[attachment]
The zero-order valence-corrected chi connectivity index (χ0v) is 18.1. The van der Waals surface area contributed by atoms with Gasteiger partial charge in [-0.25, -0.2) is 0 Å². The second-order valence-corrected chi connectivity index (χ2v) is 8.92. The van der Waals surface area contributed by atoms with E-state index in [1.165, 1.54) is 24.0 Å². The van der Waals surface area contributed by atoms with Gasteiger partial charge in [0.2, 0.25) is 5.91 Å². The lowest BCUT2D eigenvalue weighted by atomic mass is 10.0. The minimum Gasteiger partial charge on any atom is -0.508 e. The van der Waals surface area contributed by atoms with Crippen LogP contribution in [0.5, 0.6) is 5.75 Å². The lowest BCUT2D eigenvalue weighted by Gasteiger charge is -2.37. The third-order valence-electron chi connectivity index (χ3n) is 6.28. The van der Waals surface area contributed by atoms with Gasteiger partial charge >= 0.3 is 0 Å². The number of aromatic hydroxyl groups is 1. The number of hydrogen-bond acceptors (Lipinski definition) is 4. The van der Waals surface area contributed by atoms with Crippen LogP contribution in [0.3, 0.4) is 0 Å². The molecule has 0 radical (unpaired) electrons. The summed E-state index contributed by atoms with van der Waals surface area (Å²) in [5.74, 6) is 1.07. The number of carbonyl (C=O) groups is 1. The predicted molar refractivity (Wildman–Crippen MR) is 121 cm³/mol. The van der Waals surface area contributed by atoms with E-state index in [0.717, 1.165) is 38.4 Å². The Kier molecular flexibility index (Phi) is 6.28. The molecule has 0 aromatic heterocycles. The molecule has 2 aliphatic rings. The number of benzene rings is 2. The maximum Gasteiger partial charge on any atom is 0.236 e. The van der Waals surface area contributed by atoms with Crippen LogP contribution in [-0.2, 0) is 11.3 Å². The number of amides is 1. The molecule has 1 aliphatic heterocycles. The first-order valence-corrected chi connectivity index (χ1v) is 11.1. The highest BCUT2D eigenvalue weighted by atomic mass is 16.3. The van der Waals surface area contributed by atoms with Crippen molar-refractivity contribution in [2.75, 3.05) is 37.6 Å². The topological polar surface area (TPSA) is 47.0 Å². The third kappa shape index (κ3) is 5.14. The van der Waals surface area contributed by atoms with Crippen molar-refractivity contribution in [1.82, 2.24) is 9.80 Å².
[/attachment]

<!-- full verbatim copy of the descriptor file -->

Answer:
The zero-order valence-corrected chi connectivity index (χ0v) is 18.1. The van der Waals surface area contributed by atoms with Gasteiger partial charge in [-0.25, -0.2) is 0 Å². The second-order valence-corrected chi connectivity index (χ2v) is 8.92. The van der Waals surface area contributed by atoms with E-state index in [1.165, 1.54) is 24.0 Å². The van der Waals surface area contributed by atoms with Gasteiger partial charge in [0.2, 0.25) is 5.91 Å². The lowest BCUT2D eigenvalue weighted by atomic mass is 10.0. The minimum Gasteiger partial charge on any atom is -0.508 e. The van der Waals surface area contributed by atoms with Crippen LogP contribution in [0.5, 0.6) is 5.75 Å². The lowest BCUT2D eigenvalue weighted by Gasteiger charge is -2.37. The third-order valence-electron chi connectivity index (χ3n) is 6.28. The van der Waals surface area contributed by atoms with Gasteiger partial charge >= 0.3 is 0 Å². The number of aromatic hydroxyl groups is 1. The number of hydrogen-bond acceptors (Lipinski definition) is 4. The van der Waals surface area contributed by atoms with Crippen LogP contribution in [0.3, 0.4) is 0 Å². The molecule has 0 radical (unpaired) electrons. The summed E-state index contributed by atoms with van der Waals surface area (Å²) in [5.74, 6) is 1.07. The number of carbonyl (C=O) groups is 1. The predicted molar refractivity (Wildman–Crippen MR) is 121 cm³/mol. The van der Waals surface area contributed by atoms with E-state index in [0.717, 1.165) is 38.4 Å². The Kier molecular flexibility index (Phi) is 6.28. The molecule has 0 aromatic heterocycles. The molecule has 2 aliphatic rings. The number of benzene rings is 2. The maximum Gasteiger partial charge on any atom is 0.236 e. The van der Waals surface area contributed by atoms with Crippen LogP contribution in [-0.2, 0) is 11.3 Å². The number of amides is 1. The molecule has 1 aliphatic heterocycles. The first-order valence-corrected chi connectivity index (χ1v) is 11.1. The highest BCUT2D eigenvalue weighted by atomic mass is 16.3. The van der Waals surface area contributed by atoms with Crippen molar-refractivity contribution in [2.75, 3.05) is 37.6 Å². The topological polar surface area (TPSA) is 47.0 Å². The third kappa shape index (κ3) is 5.14. The van der Waals surface area contributed by atoms with Crippen molar-refractivity contribution in [1.82, 2.24) is 9.80 Å².